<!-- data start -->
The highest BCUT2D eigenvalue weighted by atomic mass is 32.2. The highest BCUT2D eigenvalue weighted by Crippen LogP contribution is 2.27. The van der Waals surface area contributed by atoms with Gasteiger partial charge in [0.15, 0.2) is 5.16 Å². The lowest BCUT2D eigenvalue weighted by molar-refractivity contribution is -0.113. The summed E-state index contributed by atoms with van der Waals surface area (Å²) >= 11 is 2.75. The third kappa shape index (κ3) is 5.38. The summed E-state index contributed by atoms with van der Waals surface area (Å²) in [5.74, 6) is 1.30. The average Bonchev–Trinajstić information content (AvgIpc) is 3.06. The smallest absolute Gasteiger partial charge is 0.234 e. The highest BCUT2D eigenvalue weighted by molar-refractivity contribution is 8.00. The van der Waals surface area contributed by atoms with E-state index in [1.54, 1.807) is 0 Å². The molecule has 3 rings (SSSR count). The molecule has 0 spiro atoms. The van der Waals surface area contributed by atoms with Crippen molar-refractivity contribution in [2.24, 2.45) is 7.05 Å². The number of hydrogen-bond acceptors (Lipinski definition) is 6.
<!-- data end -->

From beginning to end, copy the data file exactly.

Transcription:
The highest BCUT2D eigenvalue weighted by atomic mass is 32.2. The highest BCUT2D eigenvalue weighted by Crippen LogP contribution is 2.27. The van der Waals surface area contributed by atoms with Gasteiger partial charge in [0.15, 0.2) is 5.16 Å². The lowest BCUT2D eigenvalue weighted by molar-refractivity contribution is -0.113. The summed E-state index contributed by atoms with van der Waals surface area (Å²) >= 11 is 2.75. The third kappa shape index (κ3) is 5.38. The summed E-state index contributed by atoms with van der Waals surface area (Å²) in [5.74, 6) is 1.30. The average Bonchev–Trinajstić information content (AvgIpc) is 3.06. The smallest absolute Gasteiger partial charge is 0.234 e. The highest BCUT2D eigenvalue weighted by molar-refractivity contribution is 8.00. The van der Waals surface area contributed by atoms with E-state index in [1.54, 1.807) is 0 Å². The molecule has 3 rings (SSSR count). The molecule has 0 spiro atoms. The van der Waals surface area contributed by atoms with Crippen molar-refractivity contribution in [2.24, 2.45) is 7.05 Å². The number of hydrogen-bond acceptors (Lipinski definition) is 6.